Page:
|Name:||Croft Farm, Port Talbot||CISP No:||PRTT3|
|Place:||Port Talbot||Grid Ref:||SS 7633 8998 (GB)|
|County:||Glamorgan (Morgannwg) , Wales||Saint(s):||none|
|Site Type:||modern secondary|
Richards/1925, 424--425: `an old farmstead bearing the name `The Croft,' was demolished [in 1869] to make room for a more modern house erected by his father. Both cross and piscina were found concealed in a wall 8 ft. in thickness and composed of river drift, beneath several thicknesses of whitewash. The house stood on the site of the present Palace Theatre, near Pritchard Street, Port Talbot, and past it went the old road leading from Margam to Briton Ferry, which crossed the river Afan where the present Canister Bridge stands.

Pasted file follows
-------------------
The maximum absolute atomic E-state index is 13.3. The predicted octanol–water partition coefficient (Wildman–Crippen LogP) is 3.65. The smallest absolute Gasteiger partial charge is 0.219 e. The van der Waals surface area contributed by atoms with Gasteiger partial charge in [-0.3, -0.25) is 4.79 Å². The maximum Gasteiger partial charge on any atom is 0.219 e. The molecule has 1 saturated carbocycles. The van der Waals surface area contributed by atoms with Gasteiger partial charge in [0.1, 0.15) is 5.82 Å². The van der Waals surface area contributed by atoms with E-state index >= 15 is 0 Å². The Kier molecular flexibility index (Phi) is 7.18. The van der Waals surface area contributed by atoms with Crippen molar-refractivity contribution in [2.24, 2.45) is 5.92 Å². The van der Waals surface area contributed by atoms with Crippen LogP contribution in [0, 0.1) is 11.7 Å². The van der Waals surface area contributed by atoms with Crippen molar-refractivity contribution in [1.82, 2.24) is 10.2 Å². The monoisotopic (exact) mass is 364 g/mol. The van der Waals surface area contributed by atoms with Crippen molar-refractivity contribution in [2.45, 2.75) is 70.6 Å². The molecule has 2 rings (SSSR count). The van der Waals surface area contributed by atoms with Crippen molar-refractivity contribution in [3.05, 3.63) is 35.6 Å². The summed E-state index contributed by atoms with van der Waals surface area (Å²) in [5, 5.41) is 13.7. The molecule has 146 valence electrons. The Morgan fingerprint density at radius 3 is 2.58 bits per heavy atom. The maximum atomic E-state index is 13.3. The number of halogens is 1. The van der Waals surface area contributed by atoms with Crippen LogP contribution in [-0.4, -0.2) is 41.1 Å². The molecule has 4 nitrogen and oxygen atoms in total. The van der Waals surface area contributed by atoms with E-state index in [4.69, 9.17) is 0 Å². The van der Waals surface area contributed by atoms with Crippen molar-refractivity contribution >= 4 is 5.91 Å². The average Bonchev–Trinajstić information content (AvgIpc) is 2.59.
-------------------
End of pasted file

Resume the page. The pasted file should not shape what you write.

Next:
The relics are such as to suggest the existence of a chapel or church on the spot, and this surmise seems to find corroboration in a belief prevalent some little time ago that the Palace Theatre was haunted `because it stood on a cemetery'. In this connection it is worthy of note that Court Farm (the site of the present Steel Works' Offices) did not satisfy the location of the Chapel of St. Thomas given in Margam MSS., which state that the chapel stood between the rivers Afan and Neath. Though identified with the chapel by local historians, the farm stood between the rivers Afan and Kenfig. If the description given in the MSS. be correct, we must look for the chapel on the other side of the river; the site of the stones under consideration and `Platch yr Eglwys', not far away, offer themselves as possible solutions. Or can it be that the `Croft' once administered to the spiritual needs of the castle? Or, again, was it a `beadhouse'? Its function is at the moment a matter of conjecture. Place-names do not help us, but there is every reason to associate an ecclesiastical building of sorts with the immediate locality. In the building itself there were also discovered a narrow splayed window and quoins of dressed stones'.